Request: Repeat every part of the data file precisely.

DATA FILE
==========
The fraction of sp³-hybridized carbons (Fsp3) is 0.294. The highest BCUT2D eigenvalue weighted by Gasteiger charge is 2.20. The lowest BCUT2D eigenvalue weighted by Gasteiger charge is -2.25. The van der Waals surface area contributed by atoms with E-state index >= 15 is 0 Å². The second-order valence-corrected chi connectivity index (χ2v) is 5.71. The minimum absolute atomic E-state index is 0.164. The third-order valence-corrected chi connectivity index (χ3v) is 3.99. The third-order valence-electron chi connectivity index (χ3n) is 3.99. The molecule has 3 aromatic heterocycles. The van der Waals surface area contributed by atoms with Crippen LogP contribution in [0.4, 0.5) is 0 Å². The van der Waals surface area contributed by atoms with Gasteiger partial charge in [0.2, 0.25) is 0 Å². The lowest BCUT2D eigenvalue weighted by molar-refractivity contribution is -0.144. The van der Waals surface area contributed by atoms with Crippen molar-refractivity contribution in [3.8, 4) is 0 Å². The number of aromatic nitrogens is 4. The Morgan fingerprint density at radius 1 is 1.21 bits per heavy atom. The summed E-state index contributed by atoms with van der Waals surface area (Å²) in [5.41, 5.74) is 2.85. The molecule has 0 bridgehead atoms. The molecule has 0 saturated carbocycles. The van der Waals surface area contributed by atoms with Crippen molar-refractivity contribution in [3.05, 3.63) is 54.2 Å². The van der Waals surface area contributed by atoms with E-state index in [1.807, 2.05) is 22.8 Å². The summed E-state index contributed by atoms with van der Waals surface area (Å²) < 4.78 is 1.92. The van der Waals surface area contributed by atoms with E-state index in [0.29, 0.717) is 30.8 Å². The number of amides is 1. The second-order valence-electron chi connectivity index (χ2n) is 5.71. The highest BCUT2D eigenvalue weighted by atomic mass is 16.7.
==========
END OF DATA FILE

The fraction of sp³-hybridized carbons (Fsp3) is 0.294. The highest BCUT2D eigenvalue weighted by Gasteiger charge is 2.20. The lowest BCUT2D eigenvalue weighted by Gasteiger charge is -2.25. The van der Waals surface area contributed by atoms with E-state index >= 15 is 0 Å². The second-order valence-corrected chi connectivity index (χ2v) is 5.71. The minimum absolute atomic E-state index is 0.164. The third-order valence-corrected chi connectivity index (χ3v) is 3.99. The third-order valence-electron chi connectivity index (χ3n) is 3.99. The molecule has 3 aromatic heterocycles. The van der Waals surface area contributed by atoms with Crippen LogP contribution in [0.4, 0.5) is 0 Å². The van der Waals surface area contributed by atoms with Gasteiger partial charge in [0.2, 0.25) is 0 Å². The lowest BCUT2D eigenvalue weighted by molar-refractivity contribution is -0.144. The van der Waals surface area contributed by atoms with Crippen molar-refractivity contribution in [3.8, 4) is 0 Å². The number of aromatic nitrogens is 4. The Morgan fingerprint density at radius 1 is 1.21 bits per heavy atom. The summed E-state index contributed by atoms with van der Waals surface area (Å²) in [5.41, 5.74) is 2.85. The molecule has 0 bridgehead atoms. The molecule has 0 saturated carbocycles. The van der Waals surface area contributed by atoms with Crippen molar-refractivity contribution in [3.05, 3.63) is 54.2 Å². The van der Waals surface area contributed by atoms with E-state index in [1.807, 2.05) is 22.8 Å². The summed E-state index contributed by atoms with van der Waals surface area (Å²) < 4.78 is 1.92. The van der Waals surface area contributed by atoms with E-state index in [0.29, 0.717) is 30.8 Å². The number of amides is 1. The second-order valence-electron chi connectivity index (χ2n) is 5.71. The highest BCUT2D eigenvalue weighted by atomic mass is 16.7.